Sidney Crosby: 10 Questions About the Return of the Penguins Captain in 2011-12
Pittsburgh Penguins captain Sidney Crosby missed the final 48 games of the 2010-11 season with a concussion. He also could not play in the Stanley Cup playoffs and help the Penguins try to avoid being ousted by the Tampa Bay Lightning.
Recently, Crosby told the media that he had suffered a setback while preparing to return. He hoped to come back during the past season but continued having problems with headaches and had to stop skating. There was never a firm date for his return, but he stated that he will be ready to play next season.
There will be a lot of attention surrounding Crosby's return, both on a local level in Pittsburgh and on a national level.
Here are 10 questions that we can speculate on about his return, even if we don't find out the answers until next season.
1. When Will He Return?
Crosby first stated upon being diagnosed with a concussion that he was determined to come back before the end of the 2010-11 campaign.
However, that came and went, and in between, few words were said about Crosby's progress. Rumors were swirling around the Internet, but some of the things these rumors said never materialized as truth.
Crosby and the Penguins can say all they want about him being ready, but no one can say when his exact return date is for a variety of reasons.
So when will Crosby be ready?
Will he back on the ice for training camp, or will he need some more time off when the 2011-12 regular season starts?
Unless someone can say for sure that he won't suffer anymore setbacks and will feel good enough to go, we can't give the exact date Crosby will don a Penguins jersey again. The uncertainty can be scary, but we will just have to deal with it until September.
2. How Will the NHL Be Impacted?
Crosby's concussion and recovery timetable was one of the NHL's biggest stories of the season. During the speculation about when or if he could return, a debate on cutting down on headshots emerged, along with a new policy for evaluating and treating players who got a head injury during a game.
Crosby also missed the NHL All-Star Game as a result of his injury. He was not even available to come to the game and do press. Some thought it could negatively impact the All-Star Game.
However, the ratings were still up 33 percent from the 2009 event and drew a 1.2 rating.
Pittsburgh's games also reached a new record rating, averaging an 8.68 rating for games aired on ROOT Sports (formerly FSN Pittsburgh).
Obviously, the TV ratings were not affected. The most hardcore fans will watch games and special NHL events whether or not Crosby is in attendance. The new format for this year's All-Star Game also encouraged people to watch, even if they normally would not.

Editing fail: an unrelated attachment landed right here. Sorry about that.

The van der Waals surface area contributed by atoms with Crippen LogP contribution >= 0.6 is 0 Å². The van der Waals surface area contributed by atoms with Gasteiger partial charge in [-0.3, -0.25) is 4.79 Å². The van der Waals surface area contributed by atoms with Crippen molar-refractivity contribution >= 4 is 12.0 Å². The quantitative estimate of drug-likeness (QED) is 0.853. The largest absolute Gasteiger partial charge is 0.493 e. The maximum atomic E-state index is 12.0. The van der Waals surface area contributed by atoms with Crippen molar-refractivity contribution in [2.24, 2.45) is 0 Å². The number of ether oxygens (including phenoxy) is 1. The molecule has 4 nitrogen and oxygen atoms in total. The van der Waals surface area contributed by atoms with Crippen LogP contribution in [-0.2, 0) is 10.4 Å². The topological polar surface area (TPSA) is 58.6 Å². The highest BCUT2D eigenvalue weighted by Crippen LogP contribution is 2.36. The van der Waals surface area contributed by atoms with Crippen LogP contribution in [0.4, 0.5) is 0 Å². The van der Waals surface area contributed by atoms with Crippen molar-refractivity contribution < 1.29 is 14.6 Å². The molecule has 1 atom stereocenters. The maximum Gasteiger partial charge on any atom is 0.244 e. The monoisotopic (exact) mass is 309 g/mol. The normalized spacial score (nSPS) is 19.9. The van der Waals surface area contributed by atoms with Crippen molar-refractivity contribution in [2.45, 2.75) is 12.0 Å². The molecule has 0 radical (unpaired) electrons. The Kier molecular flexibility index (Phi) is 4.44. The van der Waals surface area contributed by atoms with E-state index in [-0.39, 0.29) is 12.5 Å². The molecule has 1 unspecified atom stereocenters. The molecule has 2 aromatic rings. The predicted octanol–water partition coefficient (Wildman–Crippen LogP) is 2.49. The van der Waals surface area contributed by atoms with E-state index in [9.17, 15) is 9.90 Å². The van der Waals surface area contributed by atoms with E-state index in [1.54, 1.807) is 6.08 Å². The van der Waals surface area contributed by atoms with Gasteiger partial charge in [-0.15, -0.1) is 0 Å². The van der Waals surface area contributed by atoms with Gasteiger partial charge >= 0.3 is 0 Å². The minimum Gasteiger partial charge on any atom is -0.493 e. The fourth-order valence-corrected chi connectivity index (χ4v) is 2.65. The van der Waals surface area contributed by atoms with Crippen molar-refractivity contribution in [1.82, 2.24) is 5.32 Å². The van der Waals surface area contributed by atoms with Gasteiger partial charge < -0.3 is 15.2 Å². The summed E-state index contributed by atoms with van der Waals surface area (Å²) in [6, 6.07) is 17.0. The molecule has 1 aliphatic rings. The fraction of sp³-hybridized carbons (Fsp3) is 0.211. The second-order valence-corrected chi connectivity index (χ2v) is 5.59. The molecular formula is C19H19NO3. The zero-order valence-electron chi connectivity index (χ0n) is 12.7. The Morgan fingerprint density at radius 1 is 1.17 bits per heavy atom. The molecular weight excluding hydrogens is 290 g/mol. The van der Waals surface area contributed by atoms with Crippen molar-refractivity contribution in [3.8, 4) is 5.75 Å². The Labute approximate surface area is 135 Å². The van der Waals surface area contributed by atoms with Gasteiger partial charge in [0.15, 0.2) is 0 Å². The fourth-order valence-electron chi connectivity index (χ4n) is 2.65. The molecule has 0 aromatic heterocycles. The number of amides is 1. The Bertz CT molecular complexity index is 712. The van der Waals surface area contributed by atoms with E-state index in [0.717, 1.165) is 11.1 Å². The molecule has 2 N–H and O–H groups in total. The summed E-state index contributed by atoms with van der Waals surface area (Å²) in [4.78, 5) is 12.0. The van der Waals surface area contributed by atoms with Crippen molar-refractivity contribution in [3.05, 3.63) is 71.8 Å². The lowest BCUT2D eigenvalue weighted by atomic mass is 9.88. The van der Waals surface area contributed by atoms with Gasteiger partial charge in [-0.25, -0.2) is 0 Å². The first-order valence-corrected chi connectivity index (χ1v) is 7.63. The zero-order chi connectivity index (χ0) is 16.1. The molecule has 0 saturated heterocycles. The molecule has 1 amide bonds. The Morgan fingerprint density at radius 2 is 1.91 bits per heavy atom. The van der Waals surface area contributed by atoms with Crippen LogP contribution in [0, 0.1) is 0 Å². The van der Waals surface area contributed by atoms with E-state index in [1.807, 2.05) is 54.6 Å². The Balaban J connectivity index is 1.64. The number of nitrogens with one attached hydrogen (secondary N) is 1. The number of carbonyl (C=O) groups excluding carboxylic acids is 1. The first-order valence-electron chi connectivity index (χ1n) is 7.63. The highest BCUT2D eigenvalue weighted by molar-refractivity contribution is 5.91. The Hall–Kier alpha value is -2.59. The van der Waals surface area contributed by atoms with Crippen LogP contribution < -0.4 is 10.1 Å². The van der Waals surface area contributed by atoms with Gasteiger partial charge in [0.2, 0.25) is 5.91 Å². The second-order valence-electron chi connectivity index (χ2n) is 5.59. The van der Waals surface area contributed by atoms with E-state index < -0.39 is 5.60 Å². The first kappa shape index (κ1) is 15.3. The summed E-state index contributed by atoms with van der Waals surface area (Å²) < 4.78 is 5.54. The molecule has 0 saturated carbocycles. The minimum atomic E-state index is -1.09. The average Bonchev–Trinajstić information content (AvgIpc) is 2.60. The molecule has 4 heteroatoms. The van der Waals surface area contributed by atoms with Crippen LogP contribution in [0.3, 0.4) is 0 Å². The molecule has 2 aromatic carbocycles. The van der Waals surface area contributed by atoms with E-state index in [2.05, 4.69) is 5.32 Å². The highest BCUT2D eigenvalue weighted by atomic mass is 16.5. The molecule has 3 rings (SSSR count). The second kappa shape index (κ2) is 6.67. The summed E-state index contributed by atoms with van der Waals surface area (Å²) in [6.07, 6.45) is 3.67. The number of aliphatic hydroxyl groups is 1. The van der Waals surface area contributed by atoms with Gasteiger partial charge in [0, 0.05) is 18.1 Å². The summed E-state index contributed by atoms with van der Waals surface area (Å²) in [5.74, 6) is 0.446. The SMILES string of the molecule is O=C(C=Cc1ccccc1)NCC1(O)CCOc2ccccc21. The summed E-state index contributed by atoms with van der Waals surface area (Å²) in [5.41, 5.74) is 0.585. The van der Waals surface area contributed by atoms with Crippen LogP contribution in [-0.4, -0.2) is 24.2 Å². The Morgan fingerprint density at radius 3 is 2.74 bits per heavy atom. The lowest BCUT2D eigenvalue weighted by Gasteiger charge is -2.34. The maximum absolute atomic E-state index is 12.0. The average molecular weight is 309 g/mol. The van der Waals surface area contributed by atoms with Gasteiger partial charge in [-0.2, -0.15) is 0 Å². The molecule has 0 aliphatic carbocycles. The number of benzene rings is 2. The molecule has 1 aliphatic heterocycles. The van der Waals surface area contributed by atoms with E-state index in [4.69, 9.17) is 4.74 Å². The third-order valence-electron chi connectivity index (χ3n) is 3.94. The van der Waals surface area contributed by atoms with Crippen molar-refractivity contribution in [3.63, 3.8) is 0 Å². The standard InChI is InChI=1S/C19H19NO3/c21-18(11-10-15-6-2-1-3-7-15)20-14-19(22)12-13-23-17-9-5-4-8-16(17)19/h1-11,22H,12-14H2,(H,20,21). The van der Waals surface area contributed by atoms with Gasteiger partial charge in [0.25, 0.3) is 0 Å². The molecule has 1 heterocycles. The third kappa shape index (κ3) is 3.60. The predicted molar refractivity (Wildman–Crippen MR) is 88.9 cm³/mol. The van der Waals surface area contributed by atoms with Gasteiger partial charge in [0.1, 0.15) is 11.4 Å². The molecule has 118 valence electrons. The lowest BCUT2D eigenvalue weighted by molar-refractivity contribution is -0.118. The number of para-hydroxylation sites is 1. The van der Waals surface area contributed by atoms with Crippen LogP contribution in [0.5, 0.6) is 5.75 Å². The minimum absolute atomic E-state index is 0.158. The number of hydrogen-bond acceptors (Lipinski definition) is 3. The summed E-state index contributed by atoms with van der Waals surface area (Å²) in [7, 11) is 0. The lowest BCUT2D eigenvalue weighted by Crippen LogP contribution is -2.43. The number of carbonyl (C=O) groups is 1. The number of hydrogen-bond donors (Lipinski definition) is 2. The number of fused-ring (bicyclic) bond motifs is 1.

The area where the NHL will be impacted is to see whether or not they are serious about cutting down on head shots. There has been some additional controversy, but in the offseason, they can fine tune the rules even more and get another chance at cracking down next season.
3. Is He at Risk for Another Concussion?
When it comes to concussions in sports, no two athletes deal with them the same.
Some only miss a few games and are able to return relatively quickly. Others need months or even over a year to recover. Therefore, even though we know some things about what Crosby has been through, no one knows for sure how severe his problems are or what his doctor is telling him.
However, we do know some things about concussions that can be applied to Crosby.
For example, athletes who suffer one concussion are at a higher risk for a second one. They can also deal with second impact syndrome, which means they suffer another concussion before their first one is healed. This is most likely to happen in athletes who play before they are 100 percent healed.
We do know that Crosby is taking his time coming back and not rushing his recovery. He is already doing the right thing.
This does not mean he will never have another concussion, but his caution is making him less likely to cope with another not long after returning next season.
4. How Big of a Target Will He Be?
One of the concerns about Crosby's return will no doubt be whether or not other players will try to come after him.
Hockey players have no problem delivering body checks and throwing hits, and Crosby probably won't be safe from any of this. Once he is back on the ice, he will be fair game for the physical play of the NHL.
However, will he be subject to more than just usual hockey plays? Will one of his opponents deliberately try to injure him and give him another concussion?
Very few players in the league go out of their way to hurt other players. That said, Crosby needs to be aware that he is a big target and take the necessary steps to protect himself. His teammates should also be willing to step up and defend their captain.
5. When Will He Be Able To Contribute Again?
This is not Crosby's first experience with being out of the lineup for a long period of time.